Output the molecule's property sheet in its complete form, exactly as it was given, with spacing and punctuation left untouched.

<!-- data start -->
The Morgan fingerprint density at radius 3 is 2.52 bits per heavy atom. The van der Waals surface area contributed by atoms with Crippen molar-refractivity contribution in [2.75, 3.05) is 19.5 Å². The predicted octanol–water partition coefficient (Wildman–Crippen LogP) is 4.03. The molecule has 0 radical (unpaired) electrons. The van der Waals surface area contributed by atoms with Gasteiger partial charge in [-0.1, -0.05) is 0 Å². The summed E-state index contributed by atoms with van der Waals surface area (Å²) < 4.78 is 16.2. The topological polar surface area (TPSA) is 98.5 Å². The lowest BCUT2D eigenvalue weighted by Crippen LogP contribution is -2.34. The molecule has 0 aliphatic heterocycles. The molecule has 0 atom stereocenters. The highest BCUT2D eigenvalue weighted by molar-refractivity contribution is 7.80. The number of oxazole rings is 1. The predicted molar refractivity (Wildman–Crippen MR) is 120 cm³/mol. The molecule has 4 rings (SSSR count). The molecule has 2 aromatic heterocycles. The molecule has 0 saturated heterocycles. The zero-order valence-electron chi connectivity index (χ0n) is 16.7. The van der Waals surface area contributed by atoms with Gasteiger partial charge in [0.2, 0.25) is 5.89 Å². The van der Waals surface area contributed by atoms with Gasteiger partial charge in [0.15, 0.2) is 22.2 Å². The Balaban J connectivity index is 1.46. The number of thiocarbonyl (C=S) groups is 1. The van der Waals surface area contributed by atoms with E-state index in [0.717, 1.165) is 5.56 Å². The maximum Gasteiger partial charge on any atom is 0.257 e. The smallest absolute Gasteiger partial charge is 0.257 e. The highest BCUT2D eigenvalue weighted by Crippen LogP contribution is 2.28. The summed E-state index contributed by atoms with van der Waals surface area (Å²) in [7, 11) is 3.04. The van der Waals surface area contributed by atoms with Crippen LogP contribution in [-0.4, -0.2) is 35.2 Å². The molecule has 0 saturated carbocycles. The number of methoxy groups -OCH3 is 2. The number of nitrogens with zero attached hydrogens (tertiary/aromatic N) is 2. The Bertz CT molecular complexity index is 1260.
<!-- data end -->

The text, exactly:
The Morgan fingerprint density at radius 3 is 2.52 bits per heavy atom. The van der Waals surface area contributed by atoms with Crippen molar-refractivity contribution in [2.75, 3.05) is 19.5 Å². The predicted octanol–water partition coefficient (Wildman–Crippen LogP) is 4.03. The molecule has 0 radical (unpaired) electrons. The van der Waals surface area contributed by atoms with Gasteiger partial charge in [-0.1, -0.05) is 0 Å². The summed E-state index contributed by atoms with van der Waals surface area (Å²) < 4.78 is 16.2. The topological polar surface area (TPSA) is 98.5 Å². The lowest BCUT2D eigenvalue weighted by Crippen LogP contribution is -2.34. The molecule has 0 aliphatic heterocycles. The molecule has 0 atom stereocenters. The highest BCUT2D eigenvalue weighted by molar-refractivity contribution is 7.80. The number of oxazole rings is 1. The predicted molar refractivity (Wildman–Crippen MR) is 120 cm³/mol. The molecule has 4 rings (SSSR count). The molecule has 2 aromatic heterocycles. The molecule has 0 saturated heterocycles. The zero-order valence-electron chi connectivity index (χ0n) is 16.7. The van der Waals surface area contributed by atoms with Gasteiger partial charge in [0.2, 0.25) is 5.89 Å². The van der Waals surface area contributed by atoms with Gasteiger partial charge in [0.15, 0.2) is 22.2 Å². The Balaban J connectivity index is 1.46. The number of thiocarbonyl (C=S) groups is 1. The van der Waals surface area contributed by atoms with E-state index in [0.717, 1.165) is 5.56 Å². The maximum Gasteiger partial charge on any atom is 0.257 e. The smallest absolute Gasteiger partial charge is 0.257 e. The highest BCUT2D eigenvalue weighted by Crippen LogP contribution is 2.28. The summed E-state index contributed by atoms with van der Waals surface area (Å²) in [7, 11) is 3.04. The van der Waals surface area contributed by atoms with Crippen LogP contribution in [-0.4, -0.2) is 35.2 Å². The molecule has 0 saturated carbocycles. The number of methoxy groups -OCH3 is 2. The number of nitrogens with zero attached hydrogens (tertiary/aromatic N) is 2. The Bertz CT molecular complexity index is 1260.